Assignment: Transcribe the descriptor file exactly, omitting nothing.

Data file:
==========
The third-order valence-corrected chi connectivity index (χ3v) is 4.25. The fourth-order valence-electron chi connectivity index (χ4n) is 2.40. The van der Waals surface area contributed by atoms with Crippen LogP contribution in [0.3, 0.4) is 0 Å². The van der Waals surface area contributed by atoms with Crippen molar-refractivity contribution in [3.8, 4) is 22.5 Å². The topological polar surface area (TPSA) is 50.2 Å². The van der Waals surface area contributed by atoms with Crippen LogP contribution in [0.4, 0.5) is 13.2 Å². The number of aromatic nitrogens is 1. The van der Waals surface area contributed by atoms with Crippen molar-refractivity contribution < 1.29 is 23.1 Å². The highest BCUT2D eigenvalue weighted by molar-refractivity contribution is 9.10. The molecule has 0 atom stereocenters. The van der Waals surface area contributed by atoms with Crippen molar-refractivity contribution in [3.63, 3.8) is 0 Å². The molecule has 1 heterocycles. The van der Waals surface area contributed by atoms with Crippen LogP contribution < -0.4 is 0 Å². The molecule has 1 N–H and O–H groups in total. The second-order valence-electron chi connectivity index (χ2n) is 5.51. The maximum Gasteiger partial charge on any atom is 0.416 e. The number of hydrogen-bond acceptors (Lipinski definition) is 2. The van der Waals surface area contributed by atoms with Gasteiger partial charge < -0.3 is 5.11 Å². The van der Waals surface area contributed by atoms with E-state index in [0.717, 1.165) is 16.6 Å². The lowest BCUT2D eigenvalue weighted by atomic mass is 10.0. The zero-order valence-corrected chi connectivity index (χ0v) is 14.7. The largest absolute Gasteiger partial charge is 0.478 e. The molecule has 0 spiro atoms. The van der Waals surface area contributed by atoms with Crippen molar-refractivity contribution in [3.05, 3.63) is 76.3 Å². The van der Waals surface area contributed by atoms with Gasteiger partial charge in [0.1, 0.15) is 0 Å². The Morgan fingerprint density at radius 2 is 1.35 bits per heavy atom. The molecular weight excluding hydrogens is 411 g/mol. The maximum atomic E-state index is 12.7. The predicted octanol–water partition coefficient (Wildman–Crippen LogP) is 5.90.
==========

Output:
The third-order valence-corrected chi connectivity index (χ3v) is 4.25. The fourth-order valence-electron chi connectivity index (χ4n) is 2.40. The van der Waals surface area contributed by atoms with Crippen LogP contribution in [0.3, 0.4) is 0 Å². The van der Waals surface area contributed by atoms with Crippen molar-refractivity contribution in [3.8, 4) is 22.5 Å². The topological polar surface area (TPSA) is 50.2 Å². The van der Waals surface area contributed by atoms with Crippen LogP contribution in [0.4, 0.5) is 13.2 Å². The number of aromatic nitrogens is 1. The van der Waals surface area contributed by atoms with Crippen molar-refractivity contribution < 1.29 is 23.1 Å². The highest BCUT2D eigenvalue weighted by molar-refractivity contribution is 9.10. The molecule has 0 atom stereocenters. The van der Waals surface area contributed by atoms with Crippen molar-refractivity contribution in [3.63, 3.8) is 0 Å². The molecule has 1 heterocycles. The van der Waals surface area contributed by atoms with Crippen LogP contribution < -0.4 is 0 Å². The molecule has 1 N–H and O–H groups in total. The second-order valence-electron chi connectivity index (χ2n) is 5.51. The maximum Gasteiger partial charge on any atom is 0.416 e. The number of hydrogen-bond acceptors (Lipinski definition) is 2. The van der Waals surface area contributed by atoms with Gasteiger partial charge < -0.3 is 5.11 Å². The van der Waals surface area contributed by atoms with E-state index in [0.717, 1.165) is 16.6 Å². The lowest BCUT2D eigenvalue weighted by atomic mass is 10.0. The zero-order valence-corrected chi connectivity index (χ0v) is 14.7. The largest absolute Gasteiger partial charge is 0.478 e. The molecule has 0 spiro atoms. The van der Waals surface area contributed by atoms with Crippen molar-refractivity contribution in [3.05, 3.63) is 76.3 Å². The van der Waals surface area contributed by atoms with Gasteiger partial charge in [0.1, 0.15) is 0 Å². The Morgan fingerprint density at radius 2 is 1.35 bits per heavy atom. The molecular weight excluding hydrogens is 411 g/mol. The maximum atomic E-state index is 12.7. The predicted octanol–water partition coefficient (Wildman–Crippen LogP) is 5.90.